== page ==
Another option is to modify the rear stays from the donor bike, the close up photo of the dropouts show how I can cut the seat stays off and reposition them, , the red shows how the seat stays could be repositioned, and the sketchup image shows how this could be used together with a spring to provide suspension.

Any advice on the options and specifically advice on what sort of hinge is needed, a simple bolt or bushings of some sort.

Regards
Stewart

Moulton rubber suspension
door stop suspension
dropouts
spring suspension

Just has a problem with inserting links to images, worked previously?
 
Last edited:
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Most cheap bikes that have rear suspension use a very basic bush and bolt system for the hinge, often alloy or brass. You could cut one off a donor or use something like these. I've never tried a rubber block system so can't compare except to say that most bikes I know of that used to use those are all in the past. A more modern air suspension unit can be set to whatever pressure is needed to spring comfortably. Adjusting a rubber block is probably much harder if possible at all.
 
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I have seen a DIY trike with nothing more than an elastomer block to smooth out the bumps. Haven't ridden it but it seemed to work well when someone else was riding it. How it would compare with a doorstop I have no idea.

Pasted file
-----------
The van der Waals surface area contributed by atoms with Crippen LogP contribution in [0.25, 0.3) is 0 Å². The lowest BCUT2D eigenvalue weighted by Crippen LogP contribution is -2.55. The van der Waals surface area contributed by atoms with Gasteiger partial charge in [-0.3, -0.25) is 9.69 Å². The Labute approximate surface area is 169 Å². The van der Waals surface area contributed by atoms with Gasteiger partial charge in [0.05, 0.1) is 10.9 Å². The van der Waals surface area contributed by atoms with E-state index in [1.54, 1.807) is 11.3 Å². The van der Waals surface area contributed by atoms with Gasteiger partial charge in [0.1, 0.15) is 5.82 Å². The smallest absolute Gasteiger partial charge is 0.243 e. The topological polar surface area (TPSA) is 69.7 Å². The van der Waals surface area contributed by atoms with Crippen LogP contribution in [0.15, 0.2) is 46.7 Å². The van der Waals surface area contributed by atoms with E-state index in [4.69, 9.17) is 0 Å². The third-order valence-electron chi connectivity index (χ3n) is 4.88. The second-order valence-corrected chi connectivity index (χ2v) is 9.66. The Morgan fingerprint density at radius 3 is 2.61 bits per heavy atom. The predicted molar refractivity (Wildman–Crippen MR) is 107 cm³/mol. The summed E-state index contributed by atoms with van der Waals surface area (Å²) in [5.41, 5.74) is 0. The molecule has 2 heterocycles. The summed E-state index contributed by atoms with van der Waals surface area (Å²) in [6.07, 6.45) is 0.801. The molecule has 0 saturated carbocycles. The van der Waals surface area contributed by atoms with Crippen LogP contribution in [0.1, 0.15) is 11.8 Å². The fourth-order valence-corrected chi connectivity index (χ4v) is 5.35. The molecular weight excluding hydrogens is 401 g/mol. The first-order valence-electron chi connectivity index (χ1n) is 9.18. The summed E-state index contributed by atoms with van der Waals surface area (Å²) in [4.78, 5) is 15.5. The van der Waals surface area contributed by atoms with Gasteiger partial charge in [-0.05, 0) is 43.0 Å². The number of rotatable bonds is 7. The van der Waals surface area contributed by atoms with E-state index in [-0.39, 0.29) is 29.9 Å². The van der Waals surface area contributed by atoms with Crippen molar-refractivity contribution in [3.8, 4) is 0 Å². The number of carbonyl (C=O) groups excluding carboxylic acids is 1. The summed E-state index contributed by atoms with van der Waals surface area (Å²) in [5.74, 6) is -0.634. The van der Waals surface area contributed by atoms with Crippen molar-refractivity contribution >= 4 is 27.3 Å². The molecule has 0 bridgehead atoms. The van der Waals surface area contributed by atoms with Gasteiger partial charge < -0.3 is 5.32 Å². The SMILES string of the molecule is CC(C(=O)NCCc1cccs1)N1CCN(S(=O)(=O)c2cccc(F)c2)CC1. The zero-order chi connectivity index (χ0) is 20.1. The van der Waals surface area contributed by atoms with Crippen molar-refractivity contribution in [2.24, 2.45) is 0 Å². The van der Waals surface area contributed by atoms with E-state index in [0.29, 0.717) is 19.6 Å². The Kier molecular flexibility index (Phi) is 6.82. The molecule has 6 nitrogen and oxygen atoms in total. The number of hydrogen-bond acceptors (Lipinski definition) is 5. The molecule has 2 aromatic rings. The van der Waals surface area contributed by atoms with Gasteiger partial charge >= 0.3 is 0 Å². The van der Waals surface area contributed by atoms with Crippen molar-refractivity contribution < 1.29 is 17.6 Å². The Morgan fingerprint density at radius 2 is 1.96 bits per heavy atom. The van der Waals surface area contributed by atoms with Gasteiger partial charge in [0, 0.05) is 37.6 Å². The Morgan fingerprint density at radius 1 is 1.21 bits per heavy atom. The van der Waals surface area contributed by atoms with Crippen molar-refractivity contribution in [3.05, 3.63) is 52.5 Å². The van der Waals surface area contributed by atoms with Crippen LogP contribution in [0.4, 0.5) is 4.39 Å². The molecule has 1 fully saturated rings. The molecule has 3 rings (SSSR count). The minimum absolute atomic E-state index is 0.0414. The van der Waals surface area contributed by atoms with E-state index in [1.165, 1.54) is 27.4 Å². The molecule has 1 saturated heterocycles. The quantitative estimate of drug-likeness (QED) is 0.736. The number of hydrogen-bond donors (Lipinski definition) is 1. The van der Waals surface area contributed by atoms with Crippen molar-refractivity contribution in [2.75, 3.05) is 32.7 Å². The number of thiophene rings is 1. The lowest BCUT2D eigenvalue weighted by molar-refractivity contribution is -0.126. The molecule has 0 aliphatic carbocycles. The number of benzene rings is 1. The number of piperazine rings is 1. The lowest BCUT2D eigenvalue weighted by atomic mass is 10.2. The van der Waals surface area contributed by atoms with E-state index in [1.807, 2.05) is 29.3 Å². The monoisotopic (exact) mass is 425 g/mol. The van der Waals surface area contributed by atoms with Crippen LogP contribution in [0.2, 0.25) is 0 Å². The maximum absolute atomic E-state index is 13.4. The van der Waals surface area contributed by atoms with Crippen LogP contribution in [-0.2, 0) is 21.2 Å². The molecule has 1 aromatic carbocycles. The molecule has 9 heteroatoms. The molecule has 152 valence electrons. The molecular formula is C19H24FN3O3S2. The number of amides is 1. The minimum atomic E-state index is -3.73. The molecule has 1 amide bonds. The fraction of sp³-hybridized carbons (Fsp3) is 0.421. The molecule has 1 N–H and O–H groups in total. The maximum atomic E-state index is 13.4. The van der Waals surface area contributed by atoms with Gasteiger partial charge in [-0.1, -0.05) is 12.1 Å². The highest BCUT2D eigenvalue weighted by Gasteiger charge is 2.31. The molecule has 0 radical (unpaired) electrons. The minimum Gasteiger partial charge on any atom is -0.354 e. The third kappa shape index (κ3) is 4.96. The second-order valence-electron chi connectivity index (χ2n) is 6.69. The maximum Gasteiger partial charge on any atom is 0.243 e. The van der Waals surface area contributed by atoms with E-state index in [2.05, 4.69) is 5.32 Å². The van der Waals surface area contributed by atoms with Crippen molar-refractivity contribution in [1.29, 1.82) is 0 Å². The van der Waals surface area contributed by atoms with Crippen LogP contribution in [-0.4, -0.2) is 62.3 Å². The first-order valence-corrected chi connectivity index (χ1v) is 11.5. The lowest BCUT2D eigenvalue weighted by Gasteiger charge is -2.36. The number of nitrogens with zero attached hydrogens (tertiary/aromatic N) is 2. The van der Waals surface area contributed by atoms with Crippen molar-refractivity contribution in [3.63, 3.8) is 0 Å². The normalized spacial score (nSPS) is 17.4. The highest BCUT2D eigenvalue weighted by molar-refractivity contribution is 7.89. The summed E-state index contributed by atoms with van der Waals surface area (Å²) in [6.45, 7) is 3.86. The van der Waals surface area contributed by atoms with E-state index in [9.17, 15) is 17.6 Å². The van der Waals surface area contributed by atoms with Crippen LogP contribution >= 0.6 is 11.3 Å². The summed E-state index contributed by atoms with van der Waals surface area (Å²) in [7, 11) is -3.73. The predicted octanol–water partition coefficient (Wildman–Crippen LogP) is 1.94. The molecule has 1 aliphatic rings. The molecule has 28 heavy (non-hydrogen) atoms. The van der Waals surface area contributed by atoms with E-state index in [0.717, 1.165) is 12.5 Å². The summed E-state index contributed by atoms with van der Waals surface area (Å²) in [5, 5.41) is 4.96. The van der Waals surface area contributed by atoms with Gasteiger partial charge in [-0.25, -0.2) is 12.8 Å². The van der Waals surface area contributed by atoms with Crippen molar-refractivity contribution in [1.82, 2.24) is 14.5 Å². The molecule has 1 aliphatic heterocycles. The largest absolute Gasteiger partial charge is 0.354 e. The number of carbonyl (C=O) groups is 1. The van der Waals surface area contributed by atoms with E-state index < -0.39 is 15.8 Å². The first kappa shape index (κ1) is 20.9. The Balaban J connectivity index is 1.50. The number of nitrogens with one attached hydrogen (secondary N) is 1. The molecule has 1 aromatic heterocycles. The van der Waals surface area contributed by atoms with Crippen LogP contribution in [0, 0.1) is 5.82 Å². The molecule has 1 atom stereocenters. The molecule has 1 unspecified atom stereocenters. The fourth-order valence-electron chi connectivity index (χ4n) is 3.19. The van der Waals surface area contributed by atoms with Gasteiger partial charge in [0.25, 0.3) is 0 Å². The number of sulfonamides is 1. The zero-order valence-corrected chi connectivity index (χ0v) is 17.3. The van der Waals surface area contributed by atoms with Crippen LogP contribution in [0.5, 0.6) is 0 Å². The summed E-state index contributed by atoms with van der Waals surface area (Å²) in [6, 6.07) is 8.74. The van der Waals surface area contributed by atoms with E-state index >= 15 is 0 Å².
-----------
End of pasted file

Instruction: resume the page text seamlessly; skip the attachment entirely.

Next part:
My own experience is only with the typical, cheap, MTB spring shock that only has the spring and a pre-load mechanism and no rebound control. It works fine for me and I have no need to even think about high-priced air type shocks. So far, I have only used it on the rear wheel of a tadpole but am approaching the time when I will be considering what I do for the front. If I only rode on paved roads, I wouldn't consider front suspension but off-road is another matter.
 
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Hi there

Problem with rubber is it limits the amount of travel you will get compared to some sort of spring ?

Look here :- http://www.dutchbikes.nl/pagina/ks2_drawing.htm they use a normal rear end and use the BB for the pivot , you could free the seat stays at the top of the seat tube and bend them down if you wanted to use the donor bike rear and reduce it's height ?



Download drawings with English notes , well draw and lots dimensions.

They use a rubber block but it could easily just be the spring removed froma MTB shocker , as the body of the cheap one's have no function apart from spring mounts.
 
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Sydney Australia
Thanks for the replies
I will probably buy a cheap spring rear suspension unit an use that.
I have already cut off the bottom bracket from the rear stays to use as per the plans so cant use it for the pivot for a suspension, might try the PTFE bearing.
Already made up the seat from a very light ply and covered it with fibreglass for strength and made a timber mockup to work out seat pedal relationship.
https://flic.kr/p/2hLNXp2
 
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2,095
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Nottinghamshire England
Thanks for the replies
I have already cut off the bottom bracket from the rear stays to use as per the plans so cant use it for the pivot for a suspension.
If you only have one donor frame you are making this build a lot harder than it should be !